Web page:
Understanding Carbohydrates 101
On the surface carbohydrates seem like a simple matter. But what are they actually, what is the difference between “simple” and “complex” carbohydrates, what place do they have in your diet and why do you need both?
What Are Carbohydrates?
Carbohydrates are one or more of several kinds of sugar, because sugar isn’t just sugar, there are numerous types of it: glucose, fructose, maltose and many more.
Whatever kind of sugar a carbohydrate contains, your body breaks it down to glucose, also called “blood sugar.” It’s the most simple of all sugars and fulfills several functions in the human body. When we talk about fitness, glucose is the major fuel source for demanding activities like fast running or heavy weightlifting.
Simple And Complex?
The difference between simple and complex carbohydrates is in how many sugars a carbohydrate contains.
A simple carbohydrate contains one or two kinds of sugar and a complex carbohydrate contains three or more. Scientists call them mono-, di- and polysaccharides:
- Monosaccharides contain one sugar and the best example here is the above glucose, that the human body uses for fuel.
- Disaccharides contain two sugars. Table sugar, the one you use to sweeten coffee, is an example for them, as it consists of glucose and fructose.
- Polysaccharides are the most complex sugars, as they come with three or more sugars. They also are called starches and occur in plants, because of the way plants store energy. Foods that directly comes from plants, like bread, vegetables, noodles and seeds, therefore contain a lot of complex carbohydrates.
The more sugars are in a carbohydrate, the longer it takes your body to break it down to glucose. This is why complex carbohydrates keep you satiated for longer. Simple carbohydrates, on the other hand, your body breaks down faster and you get the energy more immediately.
Complex Doesn’t Equal Good
For these reasons many health enthusiasts avoid simple carbohydrates and go only for complex. But not all simple carbohydrates are bad and not all complex carbohydrates are good.
Some fruits mainly contain simple carbohydrates, but they also come with vitamins and “phytonutrients” – nutrients that aren’t vitamins, but still play an important role in keeping you healthy.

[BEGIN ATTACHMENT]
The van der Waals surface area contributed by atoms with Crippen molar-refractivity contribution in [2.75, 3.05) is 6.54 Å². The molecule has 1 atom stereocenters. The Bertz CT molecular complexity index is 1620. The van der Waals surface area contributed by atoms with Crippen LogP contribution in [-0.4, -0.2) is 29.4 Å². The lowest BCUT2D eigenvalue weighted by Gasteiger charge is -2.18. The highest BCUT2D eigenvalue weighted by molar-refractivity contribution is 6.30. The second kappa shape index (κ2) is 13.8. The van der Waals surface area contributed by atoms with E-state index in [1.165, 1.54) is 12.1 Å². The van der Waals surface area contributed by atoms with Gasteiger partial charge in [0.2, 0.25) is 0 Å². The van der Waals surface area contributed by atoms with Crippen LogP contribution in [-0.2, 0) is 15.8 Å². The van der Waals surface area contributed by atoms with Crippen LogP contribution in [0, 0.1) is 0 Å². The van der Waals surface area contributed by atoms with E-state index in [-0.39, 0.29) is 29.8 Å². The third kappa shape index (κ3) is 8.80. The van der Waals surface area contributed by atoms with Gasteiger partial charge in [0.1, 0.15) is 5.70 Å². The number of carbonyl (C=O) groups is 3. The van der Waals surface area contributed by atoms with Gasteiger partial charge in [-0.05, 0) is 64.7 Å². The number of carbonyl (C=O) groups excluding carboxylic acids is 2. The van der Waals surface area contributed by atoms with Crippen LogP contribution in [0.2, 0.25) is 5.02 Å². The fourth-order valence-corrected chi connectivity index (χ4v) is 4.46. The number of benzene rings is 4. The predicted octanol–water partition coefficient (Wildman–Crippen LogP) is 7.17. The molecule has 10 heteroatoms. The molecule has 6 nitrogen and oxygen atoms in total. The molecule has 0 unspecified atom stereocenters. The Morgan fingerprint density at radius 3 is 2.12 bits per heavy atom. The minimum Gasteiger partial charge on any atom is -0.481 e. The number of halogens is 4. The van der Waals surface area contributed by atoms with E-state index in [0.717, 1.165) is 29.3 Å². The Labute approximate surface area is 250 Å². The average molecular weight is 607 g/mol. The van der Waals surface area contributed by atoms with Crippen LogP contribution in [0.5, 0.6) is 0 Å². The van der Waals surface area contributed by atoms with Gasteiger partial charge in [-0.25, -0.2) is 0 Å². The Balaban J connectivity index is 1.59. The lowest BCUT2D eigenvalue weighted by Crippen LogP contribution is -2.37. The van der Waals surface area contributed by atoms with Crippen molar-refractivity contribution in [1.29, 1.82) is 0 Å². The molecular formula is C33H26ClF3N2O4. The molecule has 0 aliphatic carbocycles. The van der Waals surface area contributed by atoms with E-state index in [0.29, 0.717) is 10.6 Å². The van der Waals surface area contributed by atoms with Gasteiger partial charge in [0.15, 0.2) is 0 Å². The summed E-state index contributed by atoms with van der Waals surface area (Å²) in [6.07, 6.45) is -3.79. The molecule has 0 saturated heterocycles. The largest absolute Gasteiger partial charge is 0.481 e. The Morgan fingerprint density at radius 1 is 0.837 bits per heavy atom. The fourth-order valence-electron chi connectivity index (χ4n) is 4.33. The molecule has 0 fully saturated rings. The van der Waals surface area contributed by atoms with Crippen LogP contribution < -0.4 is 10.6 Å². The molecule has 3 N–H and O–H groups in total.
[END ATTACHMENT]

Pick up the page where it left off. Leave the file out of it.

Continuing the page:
In contrast, white bread is a source for complex carbohydrates, but the bread is so white because the flour it was made from was cleaned to achieve that effect. This cleaning process also removes all nutrients in the flour except the carbohydrates.
This gives us some idea about how to choose carbohydrates.
The worst choice would be sweets like candy bars that come with nothing but simple carbohydrates and little or no nutrients in addition. These won’t give your body anything beyond a fuel that won’t keep it satiated for long, which is why fitness-minded people sometimes call them “empty calories”.
A healthy carb choice would be a source of complex carbohydrates made from whole grains. Those still contain all the nutrients that make complex carbohydrates healthy and keep you filled up for quite a bit. There is a big variety you can choose from here, as everything made from normal flour can also be bought as a whole grain product: bread, pasta, cereals, cookies etc.
When you need some immediate energy, let’s say right before a workout, have some fruits. They are a great source for simple carbohydrates, because they give your body a boost almost right away and come with those vitamins and phytonutrients on top of it.
Pictures courtesy of Dag Endresen and the United States Department of Agriculture.
Some people claim, eating industrialized sugar and taking vitamin pills makes a good equation. That can’t be right, or is it?
Besides, i think dextrose is very important for me for, because it can fuel my training and is very good for after-training recuperation (Refilling the glycogen in the muscles is my motivation.)
No, it isn’t right, because there is more to fruits and vegetables than vitamins that make them healthy and some research also shows that the vitamins from pills don’t work as well as natural vitamins in food.
You can use dextrose, just don’t make the same mistake I made:
Nice article, basically what I tell people all the time as well.
You just might wanna add “good” times when to consume what kinda carbohydrate.
For example, I like to east food with complex carbs most of the time so I have a longer supply of glucose but before a workout I like to have a fruit for a quick boost and in the morning as well, to restore glycogen quickly after losing about 80% (if I’m correct) at night.
Excellent point, Nino! I think that warrants an article of its own.